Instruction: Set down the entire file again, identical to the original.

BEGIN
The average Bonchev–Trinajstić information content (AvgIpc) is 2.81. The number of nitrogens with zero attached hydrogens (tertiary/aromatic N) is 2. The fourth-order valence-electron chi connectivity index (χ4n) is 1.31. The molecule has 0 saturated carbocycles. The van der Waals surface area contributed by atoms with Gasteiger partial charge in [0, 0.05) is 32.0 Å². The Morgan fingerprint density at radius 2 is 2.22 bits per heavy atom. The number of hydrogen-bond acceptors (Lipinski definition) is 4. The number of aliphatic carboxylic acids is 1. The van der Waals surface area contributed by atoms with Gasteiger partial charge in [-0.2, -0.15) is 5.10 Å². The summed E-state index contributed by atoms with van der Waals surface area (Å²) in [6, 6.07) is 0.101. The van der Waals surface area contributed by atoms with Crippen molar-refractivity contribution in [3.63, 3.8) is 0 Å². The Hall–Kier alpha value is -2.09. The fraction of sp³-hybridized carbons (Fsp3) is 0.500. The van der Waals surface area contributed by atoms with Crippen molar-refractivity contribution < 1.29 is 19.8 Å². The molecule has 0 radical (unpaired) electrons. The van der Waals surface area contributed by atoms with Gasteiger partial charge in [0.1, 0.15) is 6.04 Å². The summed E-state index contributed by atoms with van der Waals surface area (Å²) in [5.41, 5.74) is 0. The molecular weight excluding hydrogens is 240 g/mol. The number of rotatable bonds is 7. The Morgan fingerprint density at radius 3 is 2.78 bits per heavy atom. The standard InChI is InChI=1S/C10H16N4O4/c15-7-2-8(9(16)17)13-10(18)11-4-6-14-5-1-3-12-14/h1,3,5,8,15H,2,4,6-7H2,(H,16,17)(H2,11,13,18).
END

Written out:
The average Bonchev–Trinajstić information content (AvgIpc) is 2.81. The number of nitrogens with zero attached hydrogens (tertiary/aromatic N) is 2. The fourth-order valence-electron chi connectivity index (χ4n) is 1.31. The molecule has 0 saturated carbocycles. The van der Waals surface area contributed by atoms with Gasteiger partial charge in [0, 0.05) is 32.0 Å². The Morgan fingerprint density at radius 2 is 2.22 bits per heavy atom. The number of hydrogen-bond acceptors (Lipinski definition) is 4. The number of aliphatic carboxylic acids is 1. The van der Waals surface area contributed by atoms with Gasteiger partial charge in [-0.2, -0.15) is 5.10 Å². The summed E-state index contributed by atoms with van der Waals surface area (Å²) in [6, 6.07) is 0.101. The van der Waals surface area contributed by atoms with Crippen molar-refractivity contribution in [3.63, 3.8) is 0 Å². The Hall–Kier alpha value is -2.09. The fraction of sp³-hybridized carbons (Fsp3) is 0.500. The van der Waals surface area contributed by atoms with Crippen molar-refractivity contribution < 1.29 is 19.8 Å². The molecule has 0 radical (unpaired) electrons. The van der Waals surface area contributed by atoms with Gasteiger partial charge in [0.1, 0.15) is 6.04 Å². The summed E-state index contributed by atoms with van der Waals surface area (Å²) in [5.41, 5.74) is 0. The molecular weight excluding hydrogens is 240 g/mol. The number of rotatable bonds is 7. The Morgan fingerprint density at radius 3 is 2.78 bits per heavy atom. The standard InChI is InChI=1S/C10H16N4O4/c15-7-2-8(9(16)17)13-10(18)11-4-6-14-5-1-3-12-14/h1,3,5,8,15H,2,4,6-7H2,(H,16,17)(H2,11,13,18).